How to obtain event indices whose event types contain a part of the keyword (12/13/2016 updated)

During SCCN tea time today, Hiroyuki Kambara told me this solution using cellfun(). How smart!

 % Obtain event indices whose 'type' contains letter strings 'Probe' (e.g. will obtain all indices for 'Probe1', 'Probe3', and 'Probe5'
 allEventTypes = {EEG.event.type}';
 strFindResult = strfind(allEventTypes, 'Probe');
 probeIdx      = find(cellfun(@isempty, strFindResult));

How to change event type names

 % Rename event type name 'example1' into 'example2'
 allEvents = {EEG.event.type}';
 example1Idx = strcmp(allEvents, 'example1');
 [EEG.event(example1Idx).type] = deal('example2');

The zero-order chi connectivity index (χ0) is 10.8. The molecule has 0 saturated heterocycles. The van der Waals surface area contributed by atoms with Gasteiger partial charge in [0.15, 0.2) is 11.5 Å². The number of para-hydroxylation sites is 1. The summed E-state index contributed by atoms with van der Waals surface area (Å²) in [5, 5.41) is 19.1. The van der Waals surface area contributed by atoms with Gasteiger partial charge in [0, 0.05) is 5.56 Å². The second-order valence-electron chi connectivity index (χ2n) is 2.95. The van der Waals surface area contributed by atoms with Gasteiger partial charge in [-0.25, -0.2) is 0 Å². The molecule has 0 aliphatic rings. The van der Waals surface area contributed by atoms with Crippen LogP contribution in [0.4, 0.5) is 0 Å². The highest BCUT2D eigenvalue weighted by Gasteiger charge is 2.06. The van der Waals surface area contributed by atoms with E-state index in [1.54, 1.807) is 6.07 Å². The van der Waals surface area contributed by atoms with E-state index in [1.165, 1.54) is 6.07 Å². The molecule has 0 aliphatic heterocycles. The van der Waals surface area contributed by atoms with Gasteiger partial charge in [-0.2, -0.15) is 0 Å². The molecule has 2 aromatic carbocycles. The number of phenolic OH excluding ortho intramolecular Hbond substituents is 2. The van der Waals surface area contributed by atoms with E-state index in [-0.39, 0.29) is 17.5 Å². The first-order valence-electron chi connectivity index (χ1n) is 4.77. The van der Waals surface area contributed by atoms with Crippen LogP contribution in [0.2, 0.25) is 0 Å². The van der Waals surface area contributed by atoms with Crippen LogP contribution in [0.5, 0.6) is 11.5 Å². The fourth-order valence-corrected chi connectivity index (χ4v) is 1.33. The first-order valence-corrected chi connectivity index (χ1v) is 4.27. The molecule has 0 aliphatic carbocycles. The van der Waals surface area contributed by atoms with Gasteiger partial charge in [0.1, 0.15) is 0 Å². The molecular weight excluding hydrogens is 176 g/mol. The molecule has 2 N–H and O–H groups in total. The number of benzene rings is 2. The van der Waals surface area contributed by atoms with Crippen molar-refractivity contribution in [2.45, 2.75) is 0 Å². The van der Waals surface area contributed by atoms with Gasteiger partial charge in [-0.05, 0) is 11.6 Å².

How to change numerical event type names to strings (05/17/2020 added)

 allEventTypes = [EEG.event.type]'; % The output is numeric with same digits.
 allEventTypeString = cellstr(num2str(allEventTypes)); % Converts numerics into strings in cell.
 [EEG.event.type] = allEventTypeString{:}; % I can't explain how this syntax works!

Event latency

How to change event latency

This is weird but works (and the only way that works probably.)

 % Change event latency into 1:length(EEG.event)
 dummyLatency = num2cell(1:length(EEG.event));
 [EEG.event(1:length(EEG.event)).latency] = dummyLatency{:};
 EEG = eeg_checkset(EEG,'eventconsistency');

How to adjust event latency by adding or subtracting values

 % Add 400ms to event 'example'
 allEvent = {EEG.event.type}';
 exampleTypeIdx  = find(strcmp(allEvent, 'exampleType'));
 exampleTypeLatencyInFrame  = [EEG.event(exampleTypeIdx).latency]';
 changedLatency = num2cell(bsxfun(@plus, exampleTypeLatencyInFrame, 400), 2);
 [EEG.event(exampleTypeIdx).latency] = changedLatency{:};
 EEG = eeg_checkset(EEG,'eventconsistency');

How to delete non-time-locking events from epoched data (08/16/2020 added)